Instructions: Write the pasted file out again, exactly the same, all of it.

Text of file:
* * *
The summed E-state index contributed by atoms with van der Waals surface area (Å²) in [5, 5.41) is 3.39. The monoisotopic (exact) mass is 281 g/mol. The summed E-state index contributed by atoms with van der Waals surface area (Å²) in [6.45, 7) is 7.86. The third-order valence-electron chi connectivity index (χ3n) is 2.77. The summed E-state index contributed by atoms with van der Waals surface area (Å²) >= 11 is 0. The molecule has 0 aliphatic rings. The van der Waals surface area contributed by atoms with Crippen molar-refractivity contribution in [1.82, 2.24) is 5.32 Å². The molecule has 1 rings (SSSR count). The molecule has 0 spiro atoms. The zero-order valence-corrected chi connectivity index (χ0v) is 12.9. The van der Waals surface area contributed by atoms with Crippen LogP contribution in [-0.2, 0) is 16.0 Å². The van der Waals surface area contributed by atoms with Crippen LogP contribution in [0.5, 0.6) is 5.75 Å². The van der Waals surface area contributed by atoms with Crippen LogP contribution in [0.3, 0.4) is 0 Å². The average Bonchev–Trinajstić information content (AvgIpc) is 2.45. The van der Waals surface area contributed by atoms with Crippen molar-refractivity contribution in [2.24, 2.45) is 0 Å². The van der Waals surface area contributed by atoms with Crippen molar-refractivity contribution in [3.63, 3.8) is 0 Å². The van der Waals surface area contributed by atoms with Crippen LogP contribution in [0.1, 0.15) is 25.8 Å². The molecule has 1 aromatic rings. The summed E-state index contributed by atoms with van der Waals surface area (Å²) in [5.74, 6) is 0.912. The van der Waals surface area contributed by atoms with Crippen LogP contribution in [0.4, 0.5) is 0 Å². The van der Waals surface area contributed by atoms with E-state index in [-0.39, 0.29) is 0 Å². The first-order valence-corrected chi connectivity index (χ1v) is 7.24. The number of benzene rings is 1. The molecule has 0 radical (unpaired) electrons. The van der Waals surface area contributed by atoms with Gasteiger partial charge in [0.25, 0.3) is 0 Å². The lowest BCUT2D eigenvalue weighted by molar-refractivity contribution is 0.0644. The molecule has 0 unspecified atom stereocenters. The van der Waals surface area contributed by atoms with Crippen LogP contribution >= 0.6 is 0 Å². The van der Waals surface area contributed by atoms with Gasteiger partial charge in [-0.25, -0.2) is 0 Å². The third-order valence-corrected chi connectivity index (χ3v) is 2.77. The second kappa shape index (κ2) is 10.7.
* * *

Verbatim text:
The summed E-state index contributed by atoms with van der Waals surface area (Å²) in [5, 5.41) is 3.39. The monoisotopic (exact) mass is 281 g/mol. The summed E-state index contributed by atoms with van der Waals surface area (Å²) in [6.45, 7) is 7.86. The third-order valence-electron chi connectivity index (χ3n) is 2.77. The summed E-state index contributed by atoms with van der Waals surface area (Å²) >= 11 is 0. The molecule has 0 aliphatic rings. The van der Waals surface area contributed by atoms with Crippen molar-refractivity contribution in [1.82, 2.24) is 5.32 Å². The molecule has 1 rings (SSSR count). The molecule has 0 spiro atoms. The zero-order valence-corrected chi connectivity index (χ0v) is 12.9. The van der Waals surface area contributed by atoms with Crippen LogP contribution in [-0.2, 0) is 16.0 Å². The van der Waals surface area contributed by atoms with Crippen LogP contribution in [0.5, 0.6) is 5.75 Å². The van der Waals surface area contributed by atoms with Crippen LogP contribution in [0.3, 0.4) is 0 Å². The average Bonchev–Trinajstić information content (AvgIpc) is 2.45. The van der Waals surface area contributed by atoms with Crippen molar-refractivity contribution in [2.24, 2.45) is 0 Å². The van der Waals surface area contributed by atoms with Crippen molar-refractivity contribution in [3.63, 3.8) is 0 Å². The van der Waals surface area contributed by atoms with Crippen LogP contribution in [0.1, 0.15) is 25.8 Å². The molecule has 1 aromatic rings. The summed E-state index contributed by atoms with van der Waals surface area (Å²) in [5.74, 6) is 0.912. The van der Waals surface area contributed by atoms with Crippen LogP contribution in [0.4, 0.5) is 0 Å². The van der Waals surface area contributed by atoms with E-state index in [-0.39, 0.29) is 0 Å². The first-order valence-corrected chi connectivity index (χ1v) is 7.24. The number of benzene rings is 1. The molecule has 0 radical (unpaired) electrons. The van der Waals surface area contributed by atoms with Gasteiger partial charge in [0.25, 0.3) is 0 Å². The lowest BCUT2D eigenvalue weighted by molar-refractivity contribution is 0.0644. The molecule has 0 unspecified atom stereocenters. The van der Waals surface area contributed by atoms with Crippen LogP contribution >= 0.6 is 0 Å². The van der Waals surface area contributed by atoms with Gasteiger partial charge in [-0.25, -0.2) is 0 Å². The third-order valence-corrected chi connectivity index (χ3v) is 2.77. The second kappa shape index (κ2) is 10.7.